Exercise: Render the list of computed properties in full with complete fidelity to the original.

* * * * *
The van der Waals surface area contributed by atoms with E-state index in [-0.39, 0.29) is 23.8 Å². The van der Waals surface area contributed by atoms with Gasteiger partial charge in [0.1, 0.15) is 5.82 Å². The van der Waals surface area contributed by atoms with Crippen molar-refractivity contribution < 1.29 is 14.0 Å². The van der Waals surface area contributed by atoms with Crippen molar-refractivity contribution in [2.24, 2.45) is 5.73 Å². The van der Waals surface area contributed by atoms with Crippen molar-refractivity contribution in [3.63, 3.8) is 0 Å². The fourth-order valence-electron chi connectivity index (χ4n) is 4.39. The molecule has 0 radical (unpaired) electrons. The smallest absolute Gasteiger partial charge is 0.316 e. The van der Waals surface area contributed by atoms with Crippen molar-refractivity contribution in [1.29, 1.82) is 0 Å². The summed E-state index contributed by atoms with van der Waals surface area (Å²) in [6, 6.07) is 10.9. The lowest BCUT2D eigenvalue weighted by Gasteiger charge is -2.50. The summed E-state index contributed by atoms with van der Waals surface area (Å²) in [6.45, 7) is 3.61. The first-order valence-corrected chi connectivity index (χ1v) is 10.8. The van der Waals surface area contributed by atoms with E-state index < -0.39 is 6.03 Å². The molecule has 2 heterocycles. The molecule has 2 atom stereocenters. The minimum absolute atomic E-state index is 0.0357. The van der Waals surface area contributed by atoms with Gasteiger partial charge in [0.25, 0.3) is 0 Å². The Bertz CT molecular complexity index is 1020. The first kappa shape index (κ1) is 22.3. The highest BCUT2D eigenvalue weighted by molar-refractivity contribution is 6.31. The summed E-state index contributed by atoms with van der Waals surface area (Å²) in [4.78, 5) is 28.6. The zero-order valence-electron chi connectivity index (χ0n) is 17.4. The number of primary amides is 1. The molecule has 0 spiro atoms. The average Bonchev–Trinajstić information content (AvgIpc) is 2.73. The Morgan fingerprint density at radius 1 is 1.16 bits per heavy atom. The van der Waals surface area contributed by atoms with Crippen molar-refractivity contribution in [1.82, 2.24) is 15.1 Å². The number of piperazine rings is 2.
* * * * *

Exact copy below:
The van der Waals surface area contributed by atoms with E-state index in [-0.39, 0.29) is 23.8 Å². The van der Waals surface area contributed by atoms with Gasteiger partial charge in [0.1, 0.15) is 5.82 Å². The van der Waals surface area contributed by atoms with Crippen molar-refractivity contribution < 1.29 is 14.0 Å². The van der Waals surface area contributed by atoms with Crippen molar-refractivity contribution in [2.24, 2.45) is 5.73 Å². The van der Waals surface area contributed by atoms with Crippen molar-refractivity contribution in [3.63, 3.8) is 0 Å². The fourth-order valence-electron chi connectivity index (χ4n) is 4.39. The molecule has 0 radical (unpaired) electrons. The smallest absolute Gasteiger partial charge is 0.316 e. The van der Waals surface area contributed by atoms with Crippen molar-refractivity contribution in [1.29, 1.82) is 0 Å². The summed E-state index contributed by atoms with van der Waals surface area (Å²) in [6, 6.07) is 10.9. The lowest BCUT2D eigenvalue weighted by Gasteiger charge is -2.50. The summed E-state index contributed by atoms with van der Waals surface area (Å²) in [6.45, 7) is 3.61. The first-order valence-corrected chi connectivity index (χ1v) is 10.8. The van der Waals surface area contributed by atoms with E-state index < -0.39 is 6.03 Å². The molecule has 2 heterocycles. The molecule has 2 atom stereocenters. The minimum absolute atomic E-state index is 0.0357. The van der Waals surface area contributed by atoms with Gasteiger partial charge in [0.25, 0.3) is 0 Å². The Bertz CT molecular complexity index is 1020. The first kappa shape index (κ1) is 22.3. The highest BCUT2D eigenvalue weighted by molar-refractivity contribution is 6.31. The summed E-state index contributed by atoms with van der Waals surface area (Å²) in [4.78, 5) is 28.6. The zero-order valence-electron chi connectivity index (χ0n) is 17.4. The number of primary amides is 1. The molecule has 0 spiro atoms. The average Bonchev–Trinajstić information content (AvgIpc) is 2.73. The Morgan fingerprint density at radius 1 is 1.16 bits per heavy atom. The van der Waals surface area contributed by atoms with Crippen molar-refractivity contribution in [1.82, 2.24) is 15.1 Å². The number of piperazine rings is 2.